Bob Weir’s New Solo Album “Blue Mountain” Is Streaming In Full [Listen]

first_imgA long time in the works, fans of Bob Weir now have the opportunity to listen to his full new album, Blue Mountain. Due out on September 30th, a full stream has just been released by NPR Music’s First Listen series. You can stream it below:The new album showcases the first batch of original Bob Weir songs in over 30 years, and features a bounty of incredible musicians, including Josh Ritter, The National’s Bryce Dessner, Aaron Dessner and Scott Devendorf.  According to Rolling Stone, the full list of contributing musicians also includes: Ray Rizzo (drums, harmonium, harmonica, backup vocals), Joe Russo (drums), Jon Shaw (upright bass, piano), Rob Burger (keyboard, accordion, tuned percussion), Sam Cohen (electric guitar and pedal steel), Nate Martinez (guitars, harmonium, backup vocals), Jay Lane (drums, vocals), Robin Sylvester (upright bass, vocals, hammond organ) and Steve Kimock (lapsteel). The Bandana Splits – comprising Annie Nero, Lauren Balthrop and Dawn Landes – sing backup on the album.With the new release, Weir is also hitting the road for an intimate fall tour schedule. Check the full Blue Mountain tracklisting and Bob Weir tour schedule below.Check out the full tracklist and tour schedule below.Blue Mountain Tracklist1. Only A River2. Cottonwood Lullaby3. Gonesville4. Lay My Lily Down5. Gallop On The Run6. Whatever Happened To Rose7. What The Ghost Towns Know8. Darkest Hour9. Ki-Yi Bossie10. Storm Country11. Blue Mountain12. One More River To CrossBob Weir Tour DatesSan Rafael, CAMarin County Civic CenterOctober 7, 2016Oakland, CAFox Theatre OaklandOctober 8, 2016Los Angeles, CAThe WilternOctober 10, 2016Upper Darby, PAThe Tower TheatreOctober 12, 2016Brooklyn, NYThe Kings TheatreOctober 14-15, 2016Port Chester, NYThe Capitol TheatreOctober 16, 2016Nashville, TNRyman AuditoriumOctober 19, 2016last_img read more

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New IRS Rules on Dark Money Likely Won’t Be Ready Before 2016 Election

first_imgThe Internal Revenue Service says it won’t come out with new proposed rules for so-called dark money groups until late spring at the earliest, increasing the likelihood that no changes will take effect before the 2016 elections.These groups—social welfare nonprofits that can engage in politics, but do not have to disclose their donors—have become a major force in elections, pouring at least $257 million into the 2012 elections. The Wesleyan Media Project estimates that dark money paid for almost half the TV ads aired in the 2014 Senate races.The IRS originally issued a draft version of the rules for dark money groups more than a year ago, but withdrew them for revisions after receiving intense criticism from both ends of the political spectrum.Some advocates of campaign finance reform have touted tighter IRS controls as the best shot of reining in the influence of such groups ahead of the 2016 presidential race.Under the current IRS rules, social welfare nonprofits are allowed to spend money on politics as long as they are “primarily engaged in promoting in some way the common good and general welfare of the people of the community.” But it’s unclear exactly how much revenue groups can put toward politics, and which activities count as political.As ProPublica has reported, social welfare nonprofits have sworn under penalty of perjury that they would not engage in politics and then spent heavily to influence campaigns. Some have spent much or all of the money they raised on elections. Others have reported campaign expenditures to the Federal Election Commission, then told the IRS that the spending was not political.IRS Commissioner John Koskinen said in June that the agency expected to have revamped draft rules out early next year, but spokeswoman Julianne Breitbeil now says it will take longer. Even the late spring deadline is hardly firm: Marcus Owens, a Washington lawyer who used to run the IRS’ exempt organizations division, said the agency “regularly misses its self-appointed deadlines” for releasing new rules.If the IRS issues a proposal in late spring, it’s possible new rules could be finalized before the 2016 election, said Lloyd Hitoshi Mayer, a law professor and associate dean at the University of Notre Dame who is an expert in nonprofit tax law.But the agency needs to clear several hurdles to pull this off.Once the new draft comes out, the agency will accept comments from the public—figure 60 to 90 days for that. The IRS is also required to hold a public hearing, which typically follows the comment period. After that, the agency will revise the rules again or move to finalize them, said Nancy Ortmeyer Kuhn, a former senior attorney for the exempt organizations division in the IRS chief counsel’s office.“I would guess at a minimum it would be a year before they’d be finalized, but that’s optimistic,” she said.John Pomeranz, a Washington lawyer who has advised politically active social welfare nonprofits, said he thought it would be “almost impossible” for the IRS to have the rules in place in 2016.“I would buy you lunch if these rules go into effect before Jan. 1, 2017,” he said.Even if the IRS manages to finish the rules next year, there may be other roadblocks.Republicans, who will control both the Senate and the House next year, could propose legislation blocking or postponing any new strictures on dark money. The House passed a bill introduced by Rep. Dave Camp, a Michigan Republican, earlier this year that would have delayed the implementation of new IRS rules on nonprofits, but the measure didn’t make it out of the Senate. A spokeswoman for Camp declined to comment on whether he would introduce a similar bill next year.“This is going to be a bitter battle,” said Gary Bass, the executive director of the Bauman Foundation, who has called for clearer regulations. Lawsuits filed by those who think the rules don’t go far enough or those who think they go too far could delay the rules further, he added.It’s unknown how aggressive the IRS’ new proposal will be in attempting to rein in political activity by social welfare nonprofits. Some observers expect the agency to set a hard limit on how much of groups’ spending can be devoted to politics, perhaps 40 percent or less. Others think the limit will be higher—close to 50 percent—or that there won’t be a numerical limit at all.David Keating, president of the Center for Competitive Politics, which has called for less restrictive campaign finance regulations, said he doubted the rules would significantly affect the social welfare nonprofits that spend the most on elections, such as Crossroads GPS on the right and Patriot Majority USA on the left.“For the people who are pinning their hopes on IRS rules changing how these groups operate, I think they’re kidding themselves,” he said. “I don’t think it’s going to happen.”Kuhn, the former IRS senior attorney, said she expected the agency to come up with rules that are “bland and hard to attack.”“The whole controversy of dark money—I really don’t think that’s going to be solved through the IRS regulatory process,” she said.ProPublica is a Pulitzer Prize-winning investigative newsroom. Sign up for their newsletter. 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Talk of Matt Kemp’s contract being moved again has died, and Dodgers outfielder is fine with that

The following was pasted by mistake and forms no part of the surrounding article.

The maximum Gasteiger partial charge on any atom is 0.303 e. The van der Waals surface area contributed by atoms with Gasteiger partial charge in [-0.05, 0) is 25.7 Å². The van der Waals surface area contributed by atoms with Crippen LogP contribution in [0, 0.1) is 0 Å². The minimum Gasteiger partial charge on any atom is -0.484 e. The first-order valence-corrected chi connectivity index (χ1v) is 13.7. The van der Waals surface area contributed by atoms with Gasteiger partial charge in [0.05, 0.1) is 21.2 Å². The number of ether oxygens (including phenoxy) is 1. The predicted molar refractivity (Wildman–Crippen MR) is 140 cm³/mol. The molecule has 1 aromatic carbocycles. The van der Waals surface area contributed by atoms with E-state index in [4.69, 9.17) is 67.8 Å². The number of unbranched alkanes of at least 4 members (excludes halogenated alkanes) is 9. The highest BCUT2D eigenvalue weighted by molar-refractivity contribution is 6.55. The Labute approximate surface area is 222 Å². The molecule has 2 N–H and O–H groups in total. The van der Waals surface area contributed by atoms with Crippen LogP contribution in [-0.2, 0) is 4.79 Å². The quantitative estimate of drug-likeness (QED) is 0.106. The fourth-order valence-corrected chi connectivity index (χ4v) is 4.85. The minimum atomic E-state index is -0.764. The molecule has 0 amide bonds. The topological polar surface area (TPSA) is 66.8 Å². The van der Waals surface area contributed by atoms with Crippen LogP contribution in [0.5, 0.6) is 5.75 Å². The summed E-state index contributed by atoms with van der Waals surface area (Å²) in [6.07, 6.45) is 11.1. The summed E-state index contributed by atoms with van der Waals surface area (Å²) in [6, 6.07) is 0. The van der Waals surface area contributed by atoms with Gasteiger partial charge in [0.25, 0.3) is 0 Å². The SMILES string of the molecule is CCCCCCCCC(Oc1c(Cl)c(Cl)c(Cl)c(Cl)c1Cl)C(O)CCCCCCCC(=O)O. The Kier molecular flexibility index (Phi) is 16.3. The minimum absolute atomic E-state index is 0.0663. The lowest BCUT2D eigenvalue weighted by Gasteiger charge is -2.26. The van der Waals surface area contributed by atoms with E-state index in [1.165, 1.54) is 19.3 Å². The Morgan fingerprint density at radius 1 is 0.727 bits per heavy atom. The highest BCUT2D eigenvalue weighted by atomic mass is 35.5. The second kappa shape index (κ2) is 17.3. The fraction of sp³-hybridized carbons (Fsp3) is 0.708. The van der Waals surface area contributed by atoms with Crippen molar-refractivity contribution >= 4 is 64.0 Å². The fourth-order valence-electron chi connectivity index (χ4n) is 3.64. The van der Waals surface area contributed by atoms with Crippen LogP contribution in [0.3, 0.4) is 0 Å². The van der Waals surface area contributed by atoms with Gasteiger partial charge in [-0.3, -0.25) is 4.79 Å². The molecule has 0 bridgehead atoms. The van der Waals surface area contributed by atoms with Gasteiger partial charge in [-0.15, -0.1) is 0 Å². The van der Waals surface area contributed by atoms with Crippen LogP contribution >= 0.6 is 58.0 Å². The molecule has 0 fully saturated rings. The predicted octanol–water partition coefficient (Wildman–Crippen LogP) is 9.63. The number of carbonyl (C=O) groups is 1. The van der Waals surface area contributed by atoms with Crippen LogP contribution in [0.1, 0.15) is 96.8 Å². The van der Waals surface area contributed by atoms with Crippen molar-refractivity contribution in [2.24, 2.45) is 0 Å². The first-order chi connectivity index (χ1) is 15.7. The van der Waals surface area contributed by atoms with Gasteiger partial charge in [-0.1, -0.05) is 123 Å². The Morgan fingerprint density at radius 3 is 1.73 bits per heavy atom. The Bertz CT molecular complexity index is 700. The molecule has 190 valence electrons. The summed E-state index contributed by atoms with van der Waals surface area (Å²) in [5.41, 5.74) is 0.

first_img Whicker: Dustin May yet another example of the Dodgers’ eye for pitching Dodgers’ hot-hitting Corey Seager leaves game with back injury Dodgers bench slumping Cody Bellinger for a day Dodgers’ Dave Roberts says baseball’s unwritten rules ‘have changed, should change’ Dodgers’ Justin Turner looking rejuvenated on defense LOS ANGELES — Matt Kemp’s message has never wavered.From the time he was surprisingly re-acquired by his first team in a trade all about the salaries moved, Kemp has said how pleased he was to be back in blue and he didn’t want to pack his bags again.“The whole time I had expressed that I wanted to be here and be a part of this,” Kemp said again Sunday. “I don’t think anyone wants to be traded from a team that made the World Series last year. My main focus is getting back to the playoffs and helping this team in any way possible. Why not be a part of that and try to make things happen?”Kemp has done that well enough to lead the Dodgers in batting (.310), hits (79) and RBIs (51) and rank second among National League outfielders – ahead of Nationals star Bryce Harper – in the most recent update of fan voting totals. Dodgers manager Dave Roberts might be able to pinpoint just when Kemp unpacked mentally.“I think that changed in early May,” Roberts said. “That’s kind of when Matt … asserted himself, his personality and his voice with this club.“Through spring training and the beginning part of the season, it’s ‘I’m here. It’s not my team.’ …. It’s everyone’s team. But I think the comfort level has taken a couple steps up. … I think he’s a lot more comfortable. There’s been a lot of noise since we traded for him and he’s been nothing but professional to kind of stay the course and be productive.”INTERNATIONAL SIGNINGSTwo years ago, the Dodgers soared past the salary cap on international signing bonuses, spending more than $40 million for a group of Latin American prospects led by Yadier Alvarez, Yusniel Diaz, Omar Estevez, Starling Heredia and Ronny Brito.As a result, the Dodgers were limited to signing bonuses no higher than $300,000 for two years. That restriction ended Monday as the 2018-19 international signing period began.The Dodgers went back to spending immediately, signing 16-year-old Venezuelan catcher Diego Cartaya among others. Cartaya is the top-ranked international prospect on’s list, No. 3 on Baseball America’s list. He reportedly received a $2.5 million bonus.The Dodgers have also reportedly signed Dominican right-hander Jerming Rosario (30th on MLB’s international prospects list, 23rd on Baseball America’s) for $600,000 and Dominican infielder Alex DeJesus for $500,000.And they also signed Venezuelan infielder Luis Carlos Izturis. His uncles, Cesar and Maicer, played in the major leagues.Under the new collective bargaining agreement, the Dodgers have a signing-bonus pool of approximately $4.9 million. It is a hard cap and cannot be exceeded.ALSORight-hander Walker Buehler is scheduled to pitch for Class-A Rancho Cucamonga on Tuesday. Roberts said he expects Buehler to throw a bullpen session on Friday and then it will be decided whether he needs to make another start for the Quakes before rejoining the Dodgers. Buehler’s only game action since June 8 was a disastrous inning against the Chicago Cubs on Thursday.Left-hander Tony Cingrani threw a bullpen session Monday afternoon. When Cingrani is ready to return from his shoulder injury, Roberts said he expects the left-hander to go out on a rehab assignment before he is activated from the DL.UP NEXTPirates (RHP Ivan Nova, 4-5, 4.02 ERA) at Dodgers (LHP Clayton Kershaw, 1-4, 2.84 ERA), Tuesday, 7:10 p.m., SportsNet LA (where available)Related Articles The talk of Kemp and his contract being moved has pretty much disappeared – along with the Dodgers’ efforts to do just that. At some point, Kemp must have breathed a sigh of relief, relaxing with the realization that he might actually spend the whole season in Los Angeles after all.“I wasn’t listening to it at the beginning,” Kemp claimed. “You hear people say things but you just take it for what it is. Everybody has their opinion. I know what I’m capable of doing and that’s helping this team win.”Sign up for our Inside the Dodgers newsletter. Be the best Dodger fan you can be by getting daily intel on your favorite team. Subscribe here.Kemp might have ignored the talk of being moved to another team. But his Dodgers teammates heard it, too.“Obviously you see the stuff on Twitter, saying who knows if he’ll be on the team and all that,” Dodgers pitcher Ross Stripling said. “But when he showed up in spring training and he was in shape, hitting from the start, I think everyone wanted him to be our starting left fielder.“It’s a bat you can stick in the middle of our lineup and have an impact. To think he’s most likely going to be an All-Star, hitting .300 and leading our team – him and Max Muncy – obviously, it’s been really fun to watch. … a really good thing that’s taking people by surprise I guess.” Newsroom GuidelinesNews TipsContact UsReport an Errorlast_img read more